Deans' stroke musings

Changing stroke rehab and research worldwide now.Time is Brain!Just think of all the trillions and trillions of neurons that DIE each day because there are NO effective hyperacute therapies besides tPA(only 12% effective). I have 493 posts on hyperacute therapy, enough for researchers to spend decades proving them out. These are my personal ideas and blog on stroke rehabilitation and stroke research. Do not attempt any of these without checking with your medical provider. Unless you join me in agitating, when you need these therapies they won't be there.

What this blog is for:

Shortly after getting out of the hospital and getting NO information on the process or protocols of stroke rehabilitation and recovery I started searching on the internet and found that no other survivor received useful information. This is an attempt to cover all stroke rehabilitation information that should be readily available to survivors so they can talk with informed knowledge to their medical staff. It's quite disgusting that this information is not available from every stroke association and doctors group.
My back ground story is here:http://oc1dean.blogspot.com/2010/11/my-background-story_8.html

Saturday, April 8, 2017

Step training improves reaction time, gait and balance and reduces falls in older people: A systematic review and meta-analysis

Useful for stroke? Will this ever be put into common use for stroke survivors? I'm guessing never.
https://www.mdlinx.com/internal-medicine/medical-news-article/2017/04/06/step-training-reaction-time-gait-balance/7096279/?
British Journal of Sports Medicine
Okubo Y, et al.
The impact of stepping interventions was investigated, on fall risk factors and fall incidence in older people. Both reactive and volitional stepping interventions appeared to lessen falls among older adults, by approximately 50%. this was attributed to improvements in reaction time, gait, balance and balance recovery, with the exception of strength. Prospective studies focused on optimizing the effectiveness and feasibility of stepping interventions, were necessitated.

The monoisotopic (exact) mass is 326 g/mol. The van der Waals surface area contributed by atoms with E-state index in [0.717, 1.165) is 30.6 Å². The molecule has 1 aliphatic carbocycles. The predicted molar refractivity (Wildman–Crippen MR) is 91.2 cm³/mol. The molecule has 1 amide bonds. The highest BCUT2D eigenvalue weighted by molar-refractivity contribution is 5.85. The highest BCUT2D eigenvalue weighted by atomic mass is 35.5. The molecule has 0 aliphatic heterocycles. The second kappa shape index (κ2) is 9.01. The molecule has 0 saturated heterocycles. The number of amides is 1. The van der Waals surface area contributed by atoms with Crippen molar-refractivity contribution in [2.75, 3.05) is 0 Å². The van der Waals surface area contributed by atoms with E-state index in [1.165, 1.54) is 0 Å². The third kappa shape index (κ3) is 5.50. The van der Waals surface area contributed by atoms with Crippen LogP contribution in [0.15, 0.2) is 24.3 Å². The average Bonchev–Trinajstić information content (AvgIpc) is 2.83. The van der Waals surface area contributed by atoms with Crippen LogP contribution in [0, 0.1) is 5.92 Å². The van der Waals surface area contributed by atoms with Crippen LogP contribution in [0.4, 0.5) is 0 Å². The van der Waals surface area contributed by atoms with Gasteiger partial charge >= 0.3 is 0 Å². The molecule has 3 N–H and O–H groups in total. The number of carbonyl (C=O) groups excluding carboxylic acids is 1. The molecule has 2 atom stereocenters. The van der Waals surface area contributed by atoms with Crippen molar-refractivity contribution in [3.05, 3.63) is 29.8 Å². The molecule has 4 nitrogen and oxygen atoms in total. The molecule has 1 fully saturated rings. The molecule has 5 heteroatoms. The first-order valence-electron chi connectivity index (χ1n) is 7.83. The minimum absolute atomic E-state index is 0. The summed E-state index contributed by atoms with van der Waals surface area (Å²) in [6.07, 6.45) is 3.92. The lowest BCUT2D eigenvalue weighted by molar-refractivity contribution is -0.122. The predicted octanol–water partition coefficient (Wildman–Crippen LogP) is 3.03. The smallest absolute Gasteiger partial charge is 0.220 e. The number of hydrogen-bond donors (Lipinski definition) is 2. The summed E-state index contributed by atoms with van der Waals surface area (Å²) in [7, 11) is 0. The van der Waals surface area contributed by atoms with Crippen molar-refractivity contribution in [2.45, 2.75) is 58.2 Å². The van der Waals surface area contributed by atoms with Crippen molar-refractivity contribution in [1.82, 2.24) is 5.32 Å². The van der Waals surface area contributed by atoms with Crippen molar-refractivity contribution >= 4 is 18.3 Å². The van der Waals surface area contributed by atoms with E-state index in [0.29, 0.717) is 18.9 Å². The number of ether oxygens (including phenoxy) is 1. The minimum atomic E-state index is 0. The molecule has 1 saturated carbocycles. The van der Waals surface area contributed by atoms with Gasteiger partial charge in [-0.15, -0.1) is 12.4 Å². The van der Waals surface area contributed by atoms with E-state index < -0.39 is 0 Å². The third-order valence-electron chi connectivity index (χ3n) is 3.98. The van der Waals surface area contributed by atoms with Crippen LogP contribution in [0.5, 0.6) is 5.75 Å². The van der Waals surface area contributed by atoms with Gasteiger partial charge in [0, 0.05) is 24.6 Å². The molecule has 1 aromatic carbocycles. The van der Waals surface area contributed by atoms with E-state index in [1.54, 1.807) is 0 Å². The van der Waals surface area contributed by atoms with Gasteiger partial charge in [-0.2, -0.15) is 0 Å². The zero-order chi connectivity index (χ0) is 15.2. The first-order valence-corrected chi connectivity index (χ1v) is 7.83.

Methods

  • The findings were pooled from the electronic databases (PubMed, EMBASE, CINAHL, Cochrane, CENTRAL) and reference lists of included articles from inception to March 2015.
  • Randomised (RCT) or clinical controlled trials (CCT) of volitional and reactive stepping interventions were the constituents of this study.
  • The study cohort comprised of older (minimum age 60) people.
  • They reported on falls or fall risk factors.

Results

  • The findings demonstrated that the stepping interventions markedly lowered the rate of falls (rate ratio=0.48, 95% CI 0.36 to 0.65, p<0.0001, I2=0%) and the proportion of fallers (risk ratio=0.51, 95% CI 0.38 to 0.68, p<0.0001, I2=0%).
  • Subgroup analyses stratified by reactive and volitional stepping interventions exhibited efficiency that was similar for rate of falls and proportion of fallers.
  • 2 RCTs (n=62) displayed reduced laboratory-induced falls.
  • 5 RCTs and CCTs (n=36–416) demonstrated prominently improved simple and choice stepping reaction time, single leg stance, timed up and go performance (p<0.05), with the exception of measures of strength.

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